Dog-Dog Introductions

Adding a new dog to a home with a resident dog can be great fun and offers both your family and your dog extra companionship. However, dogs need time to build relationships. The more quarrel-free you can keep the early stages of the sibling relationship the stronger it will be—and yet quarrels can still easily happen. That’s why it’s crucial to proceed slowly, even if it seems as though the dogs are getting along without any problems.

Getting Ready

Preparation is half the battle. Before you bring your new dog home, be sure to:

Go shopping for supplies. Your new dog needs their own water and food bowl, dog bed, and dog toys. Don’t expect them to share, not until they have known their sibling for a long time.

Set the stage. Pick up all toys, chews, bones, food bowls, and the resident dog’s favorite items. When dogs are creating a relationship these items may cause rivalry. (They can be introduced after a couple of weeks.)

Provide each dog with private space. Give your new dog his own confinement area. Furnish a spare room, crate, or dog-proofed enclosed area with his food, water, toys, and bed. The resident dog is not allowed in this area.

Introducing the Dogs

First meeting. The first introduction should happen on neutral ground outside your house and yard, for example on a neighborhood street or in a park. Allow the two dogs to sniff each other briefly—two to three seconds—then call them away and praise them with treats. Next, take a short walk in the neighborhood and let them play off leash if appropriate.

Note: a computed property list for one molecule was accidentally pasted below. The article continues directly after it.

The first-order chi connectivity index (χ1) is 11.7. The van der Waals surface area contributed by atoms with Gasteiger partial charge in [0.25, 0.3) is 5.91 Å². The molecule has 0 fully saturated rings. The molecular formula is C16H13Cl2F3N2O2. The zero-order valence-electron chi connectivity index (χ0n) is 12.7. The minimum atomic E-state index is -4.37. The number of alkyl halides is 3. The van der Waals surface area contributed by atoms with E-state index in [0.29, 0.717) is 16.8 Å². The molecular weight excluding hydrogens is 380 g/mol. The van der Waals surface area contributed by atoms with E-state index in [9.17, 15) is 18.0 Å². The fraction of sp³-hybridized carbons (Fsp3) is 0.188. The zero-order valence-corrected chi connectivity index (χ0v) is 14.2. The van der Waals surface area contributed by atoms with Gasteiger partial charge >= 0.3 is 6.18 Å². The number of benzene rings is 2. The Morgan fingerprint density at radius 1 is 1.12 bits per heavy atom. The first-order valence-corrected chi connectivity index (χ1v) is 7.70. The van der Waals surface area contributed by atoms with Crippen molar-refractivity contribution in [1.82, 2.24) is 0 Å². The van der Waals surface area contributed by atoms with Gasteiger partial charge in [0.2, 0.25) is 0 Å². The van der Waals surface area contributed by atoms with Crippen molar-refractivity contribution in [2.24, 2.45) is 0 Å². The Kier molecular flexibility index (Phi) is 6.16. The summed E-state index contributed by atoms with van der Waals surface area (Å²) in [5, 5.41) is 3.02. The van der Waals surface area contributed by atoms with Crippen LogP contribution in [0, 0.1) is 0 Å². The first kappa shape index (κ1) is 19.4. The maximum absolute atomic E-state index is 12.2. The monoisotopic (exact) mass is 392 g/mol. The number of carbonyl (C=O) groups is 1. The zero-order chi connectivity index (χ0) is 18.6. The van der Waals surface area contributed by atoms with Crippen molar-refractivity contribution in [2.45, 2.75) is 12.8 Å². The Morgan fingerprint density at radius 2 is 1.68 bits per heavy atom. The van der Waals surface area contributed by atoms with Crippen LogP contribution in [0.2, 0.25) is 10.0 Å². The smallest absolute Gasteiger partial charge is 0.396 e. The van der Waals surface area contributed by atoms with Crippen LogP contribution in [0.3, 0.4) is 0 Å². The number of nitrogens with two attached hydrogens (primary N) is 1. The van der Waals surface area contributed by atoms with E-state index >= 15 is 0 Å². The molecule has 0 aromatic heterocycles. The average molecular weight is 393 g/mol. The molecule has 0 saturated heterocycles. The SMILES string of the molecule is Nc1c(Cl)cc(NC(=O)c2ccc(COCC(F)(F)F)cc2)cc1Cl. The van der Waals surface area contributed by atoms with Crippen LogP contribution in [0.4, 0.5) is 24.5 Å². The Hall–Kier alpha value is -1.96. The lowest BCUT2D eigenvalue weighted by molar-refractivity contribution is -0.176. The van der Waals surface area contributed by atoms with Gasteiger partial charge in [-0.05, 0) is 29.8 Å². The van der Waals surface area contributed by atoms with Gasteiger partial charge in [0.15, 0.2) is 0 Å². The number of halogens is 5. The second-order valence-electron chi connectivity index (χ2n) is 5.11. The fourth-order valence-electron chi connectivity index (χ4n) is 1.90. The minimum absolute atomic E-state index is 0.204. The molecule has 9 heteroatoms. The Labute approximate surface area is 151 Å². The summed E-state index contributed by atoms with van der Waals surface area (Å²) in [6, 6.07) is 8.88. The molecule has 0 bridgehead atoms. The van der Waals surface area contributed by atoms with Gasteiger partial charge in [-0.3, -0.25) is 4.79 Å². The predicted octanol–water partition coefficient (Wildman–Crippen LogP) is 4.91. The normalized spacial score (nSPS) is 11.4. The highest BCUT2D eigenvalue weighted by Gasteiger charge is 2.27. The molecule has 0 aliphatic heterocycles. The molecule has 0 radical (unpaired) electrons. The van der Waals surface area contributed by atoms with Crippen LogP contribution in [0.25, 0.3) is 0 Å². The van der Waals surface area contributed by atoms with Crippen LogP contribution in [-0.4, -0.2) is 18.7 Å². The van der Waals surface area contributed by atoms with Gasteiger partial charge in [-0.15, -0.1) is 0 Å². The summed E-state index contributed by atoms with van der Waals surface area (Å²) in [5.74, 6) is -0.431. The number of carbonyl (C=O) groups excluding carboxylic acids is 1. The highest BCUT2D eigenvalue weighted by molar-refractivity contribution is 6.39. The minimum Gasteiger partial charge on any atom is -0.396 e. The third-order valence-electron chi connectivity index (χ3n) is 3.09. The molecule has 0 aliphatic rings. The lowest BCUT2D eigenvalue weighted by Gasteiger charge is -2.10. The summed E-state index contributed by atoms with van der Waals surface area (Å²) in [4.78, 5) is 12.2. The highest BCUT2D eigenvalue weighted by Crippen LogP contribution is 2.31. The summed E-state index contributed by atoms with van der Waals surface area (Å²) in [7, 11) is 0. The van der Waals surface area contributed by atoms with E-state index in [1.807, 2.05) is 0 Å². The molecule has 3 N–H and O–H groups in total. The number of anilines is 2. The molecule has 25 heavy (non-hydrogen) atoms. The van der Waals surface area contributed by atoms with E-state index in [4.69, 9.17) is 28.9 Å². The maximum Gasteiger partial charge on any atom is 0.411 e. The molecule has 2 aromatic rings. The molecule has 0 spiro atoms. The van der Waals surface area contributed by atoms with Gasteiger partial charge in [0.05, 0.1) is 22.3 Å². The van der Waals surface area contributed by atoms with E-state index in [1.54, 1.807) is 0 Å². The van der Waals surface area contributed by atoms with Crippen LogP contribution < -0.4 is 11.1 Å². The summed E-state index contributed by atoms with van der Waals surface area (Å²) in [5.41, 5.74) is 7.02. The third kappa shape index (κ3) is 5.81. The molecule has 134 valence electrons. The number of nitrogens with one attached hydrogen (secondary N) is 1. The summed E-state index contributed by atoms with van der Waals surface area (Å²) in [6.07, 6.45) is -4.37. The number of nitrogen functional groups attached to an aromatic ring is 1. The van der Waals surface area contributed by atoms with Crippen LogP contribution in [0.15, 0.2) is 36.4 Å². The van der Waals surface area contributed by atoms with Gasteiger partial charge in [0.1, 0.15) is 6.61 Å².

Inside the house. The first time the two dogs are inside your house together, keep them both on leash and keep the introduction short, around five minutes.

Building the Relationship

The length of this phase varies from one “sibling pair” to another. Carefully watch both dogs’ body language for clues before you increase their time together. Until then, follow these guidelines:

  • Keep all dog play and socializing positive and brief. That way, you avoid over-stimulation or quarrels that may erupt during overly rough or extended play.
  • Feed dogs in separate areas, completely closed off from one another.
  • Spend time with each dog individually.
  • Keep the dogs separate when you can’t supervise their interactions.
  • Always supervise dogs when around family members, toys, or sleeping spots.
  • Praise the dogs in a cheerful voice for having positive interactions.
  • Interrupt any growling or bullying behavior, separate the bully to a different area for a few minutes, and then try again.
  • Most dogs enjoy walks. Walk your dogs together, so they learn that good things happen when they are together.


  • Don’t give chews, rawhides, or bones when your dogs are together. The dogs should enjoy these fun chews but only when they are separated. After several weeks without squabbles, you can try, but always supervise.
  • Never use your hands or body to intervene during a dog quarrel. Use your voice, a loud noise, or water to stop the fight. If the dogs do not stop, use a chair or other large object to insert between them, or pull them apart by the rear legs or tail. To learn more about how to safely break up a dog fight, see our handout Separating Fighting Dogs.

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